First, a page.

Build a Practice Staffed by Partners, not Order-Takers

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by Certified Coach Alissa Gauger, MBA

“Here, take the rope,” said riding instructor Ryan Rose as he handed me a black lead rope that I connected to my horse Belle’s halter in the outdoor arena of a local stable. He was holding onto the other end atop his horse Pistol assuring me that he could help. (I was at Parelli Custom Camp…my version of the Ironman!)

I climbed on my horse and realized I was gripping the reins hard—my stomach gnawing with fear. The outdoor arena was a wide open space filled with horses and riders doing all kinds of impressive exercises together. The indoor arena was full so it came down to work in this outdoor space or do nothing (and we’re not quitters!). You see, Belle and I had not ridden in a wide open space much before. (Unless you count a few rides that I’d like to forget.) We have always had the safety of rails or walls should things get “interesting.” Belle really likes to express her high spirits. She is more “go” than “whoa” as they say. My mind was filling with stories about how Belle might take off and we’d end up bewildered in Idaho. 

Ryan encouraged me to concentrate on my riding while he kept me safe. I was instructed to shadow him like a game of Simon Says. Things were going fine until Belle decided to nip at Ryan’s horse Pistol. All of a sudden the horses were moving fast and fighting with each other and I started to fear the worst. Just as my wild imagination started to fire up, everything came to a halt. It was still. I was okay. Ryan did what he said he would do.

It was one of the most powerful moments of my life. Ryan gave me the experience that strong leadership feels great. It allowed me to relax, focus and learn because my needs were supported. Being a leader is about taking care of others so that they can grow. It is giving and kind.

Have you been on the receiving end of true leadership before? After this moment, I reflected that I had been acting like a lone ranger feverishly looking out for myself and trying to stay safe. It was holding me back from riding out in open areas the way I had wanted to for years. Accepting and trusting Ryan’s leadership was vulnerable, but it felt amazing and took us to the next level. Belle and I spent the rest of the clinic smashing through our past limits and trusting each other. It was so much fun!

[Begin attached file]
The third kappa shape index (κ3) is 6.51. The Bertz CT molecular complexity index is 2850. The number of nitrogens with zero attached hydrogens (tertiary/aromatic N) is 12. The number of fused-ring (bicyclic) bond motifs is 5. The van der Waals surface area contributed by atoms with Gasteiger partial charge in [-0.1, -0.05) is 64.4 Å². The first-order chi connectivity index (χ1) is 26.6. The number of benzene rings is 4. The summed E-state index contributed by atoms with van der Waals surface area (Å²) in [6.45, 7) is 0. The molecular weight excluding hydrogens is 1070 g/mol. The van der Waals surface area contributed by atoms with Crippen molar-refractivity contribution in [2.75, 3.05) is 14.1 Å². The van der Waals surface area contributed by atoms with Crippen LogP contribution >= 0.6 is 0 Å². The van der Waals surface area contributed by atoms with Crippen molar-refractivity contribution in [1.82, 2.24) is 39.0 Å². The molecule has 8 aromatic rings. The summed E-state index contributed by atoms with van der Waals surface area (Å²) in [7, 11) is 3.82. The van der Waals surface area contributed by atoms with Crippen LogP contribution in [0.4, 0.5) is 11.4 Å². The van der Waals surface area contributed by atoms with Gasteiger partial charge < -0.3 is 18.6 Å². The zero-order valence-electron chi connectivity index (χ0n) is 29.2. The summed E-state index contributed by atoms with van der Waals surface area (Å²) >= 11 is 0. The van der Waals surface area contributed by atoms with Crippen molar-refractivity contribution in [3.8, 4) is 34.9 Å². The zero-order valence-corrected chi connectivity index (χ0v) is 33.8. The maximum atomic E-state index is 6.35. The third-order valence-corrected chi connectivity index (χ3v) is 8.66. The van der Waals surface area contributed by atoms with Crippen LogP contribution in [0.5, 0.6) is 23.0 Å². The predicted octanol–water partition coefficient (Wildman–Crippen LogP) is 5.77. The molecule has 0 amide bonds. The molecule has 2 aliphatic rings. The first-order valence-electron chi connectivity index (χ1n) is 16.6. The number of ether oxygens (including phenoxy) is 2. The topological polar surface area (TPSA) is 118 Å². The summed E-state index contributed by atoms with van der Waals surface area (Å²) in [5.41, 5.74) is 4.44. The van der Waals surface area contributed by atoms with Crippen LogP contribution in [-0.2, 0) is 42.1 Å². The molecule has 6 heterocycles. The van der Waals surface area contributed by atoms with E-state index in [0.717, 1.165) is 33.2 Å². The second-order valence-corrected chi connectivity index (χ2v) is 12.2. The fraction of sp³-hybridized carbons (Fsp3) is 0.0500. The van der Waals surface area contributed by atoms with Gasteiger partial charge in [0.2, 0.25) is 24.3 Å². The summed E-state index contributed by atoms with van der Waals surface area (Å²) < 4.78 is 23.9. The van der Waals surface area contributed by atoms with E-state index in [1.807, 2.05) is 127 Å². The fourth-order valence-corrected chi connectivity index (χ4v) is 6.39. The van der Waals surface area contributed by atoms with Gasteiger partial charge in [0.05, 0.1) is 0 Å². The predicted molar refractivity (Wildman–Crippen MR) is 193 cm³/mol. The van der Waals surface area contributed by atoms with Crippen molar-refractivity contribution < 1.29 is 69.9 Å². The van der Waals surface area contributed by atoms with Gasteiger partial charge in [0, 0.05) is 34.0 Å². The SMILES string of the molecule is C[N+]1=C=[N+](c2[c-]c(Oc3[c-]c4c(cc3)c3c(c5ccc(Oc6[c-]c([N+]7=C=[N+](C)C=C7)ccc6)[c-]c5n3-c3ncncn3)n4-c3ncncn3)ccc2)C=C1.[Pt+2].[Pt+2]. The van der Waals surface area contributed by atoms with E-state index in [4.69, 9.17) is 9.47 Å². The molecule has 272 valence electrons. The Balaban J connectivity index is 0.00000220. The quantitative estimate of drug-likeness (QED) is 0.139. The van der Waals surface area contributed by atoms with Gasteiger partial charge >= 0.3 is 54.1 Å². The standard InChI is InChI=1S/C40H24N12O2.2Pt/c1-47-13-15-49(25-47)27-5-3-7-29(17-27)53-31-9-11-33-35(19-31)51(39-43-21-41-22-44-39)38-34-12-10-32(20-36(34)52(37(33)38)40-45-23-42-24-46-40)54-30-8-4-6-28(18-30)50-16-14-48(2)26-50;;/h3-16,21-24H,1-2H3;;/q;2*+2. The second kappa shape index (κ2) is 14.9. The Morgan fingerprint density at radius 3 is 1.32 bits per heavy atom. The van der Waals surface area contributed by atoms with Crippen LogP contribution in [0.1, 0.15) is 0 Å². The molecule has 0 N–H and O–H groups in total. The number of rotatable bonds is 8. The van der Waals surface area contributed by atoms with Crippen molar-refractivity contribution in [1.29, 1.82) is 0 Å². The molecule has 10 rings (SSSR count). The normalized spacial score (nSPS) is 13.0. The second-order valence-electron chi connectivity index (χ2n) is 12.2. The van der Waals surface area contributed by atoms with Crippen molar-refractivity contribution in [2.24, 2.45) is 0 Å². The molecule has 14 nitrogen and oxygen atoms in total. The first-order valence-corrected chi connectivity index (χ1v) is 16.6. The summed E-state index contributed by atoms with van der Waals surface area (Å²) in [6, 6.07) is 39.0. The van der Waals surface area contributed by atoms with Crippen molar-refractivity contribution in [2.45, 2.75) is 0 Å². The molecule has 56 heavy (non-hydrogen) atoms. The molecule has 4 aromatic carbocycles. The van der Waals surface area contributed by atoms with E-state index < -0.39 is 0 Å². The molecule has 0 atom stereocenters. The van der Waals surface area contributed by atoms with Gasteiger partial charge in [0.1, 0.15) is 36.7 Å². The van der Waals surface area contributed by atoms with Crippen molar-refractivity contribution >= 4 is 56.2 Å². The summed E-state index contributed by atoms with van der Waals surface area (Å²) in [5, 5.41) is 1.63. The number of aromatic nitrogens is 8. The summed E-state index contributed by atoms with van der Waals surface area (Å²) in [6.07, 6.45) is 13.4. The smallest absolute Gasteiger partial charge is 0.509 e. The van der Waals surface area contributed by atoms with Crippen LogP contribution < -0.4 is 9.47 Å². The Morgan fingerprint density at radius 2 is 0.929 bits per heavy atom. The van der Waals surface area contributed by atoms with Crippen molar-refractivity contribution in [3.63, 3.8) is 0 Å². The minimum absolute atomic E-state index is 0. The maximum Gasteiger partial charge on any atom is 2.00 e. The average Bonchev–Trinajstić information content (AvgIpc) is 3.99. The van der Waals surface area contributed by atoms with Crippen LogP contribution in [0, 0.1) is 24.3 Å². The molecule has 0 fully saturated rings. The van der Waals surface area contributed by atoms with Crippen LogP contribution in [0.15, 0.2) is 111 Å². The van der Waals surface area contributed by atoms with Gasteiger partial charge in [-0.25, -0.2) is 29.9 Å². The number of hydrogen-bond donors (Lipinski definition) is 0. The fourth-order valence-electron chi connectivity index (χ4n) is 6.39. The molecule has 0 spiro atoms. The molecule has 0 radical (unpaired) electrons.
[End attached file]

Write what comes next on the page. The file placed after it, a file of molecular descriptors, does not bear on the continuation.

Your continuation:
How about you? Even if (especially if) you’re the formal leader of your practice or team I invite you to try it. Can you accept the leadership of others—particularly from those who report to you? Dynamic partnerships allow for flexible leadership depending on the people involved and the tasks underway. In this situation with this particular task, Ryan was the appropriate leader who could help me with the task of learning to ride confidently in a wide open space. As a business owner, you are technically the “leader” of your practice. Do you shoulder the full responsibilities of all leadership because of this role? 

If so, here’s what you’re missing: -New, fresh ideas from others -Engaged staff who act like partners -People who work and solve problems independently -A higher level of confidence exhibited by your team-Solutions to problems from people who may be better at something than you are -Reduced turnover -More investment in individual performance as well as the practice as a whole -Your own freedom to innovate -The ability for you to focus on the urgent instead of the important -A higher level of productivity and efficiency as the team deploys its full strengths and talents -A more strategic and effective use of talent

If you believe that you always have to lead you will create an environment of people who always have to take your orders. They will watch the clock and act more like employees and less like partners. This is to be expected when the environment is the classic boss versus employee model. 

If you want to run your practice in a new way, start by examining your own beliefs about leadership. Are you open to being led? What would it feel like to let go and have someone else take care of leading while you focus on something else that needs your full attention?

Once you have experienced what it’s like to relax into the leadership of others, you are prepared to become a new kind of leader. When you lead by taking care of others so that they can grow, it is safe for your team to take risks, try new things and feel valued and supported. True leaders understand that helping other people do their best work is the mark of the most skilled leader—not a flashy display of power. Try “holding the rope” for your staff as they explore new, unknown terrain. The safety you can provide will allow for a level of performance that isn’t possible without you.

Leadership creates relaxation, not conflict. Leadership inspires people to take a risk, not take unquestioning orders. Leadership is service, not control. Leadership builds up, and never tears down.

Coaching Tip Many leaders are wary of accepting the leadership of others because they fear a loss of control. It’s true! You will lose some control. What’s so bad about that? My hunch is that your need for control may be in the way. Start with letting go of low risk tasks. Watch how your team handles them. You may be pleasantly surprised that a new way emerges when someone else tackles something. Relax into the feeling that leadership isn’t doing everything yourself (what’s the point?!), it’s more about delegating!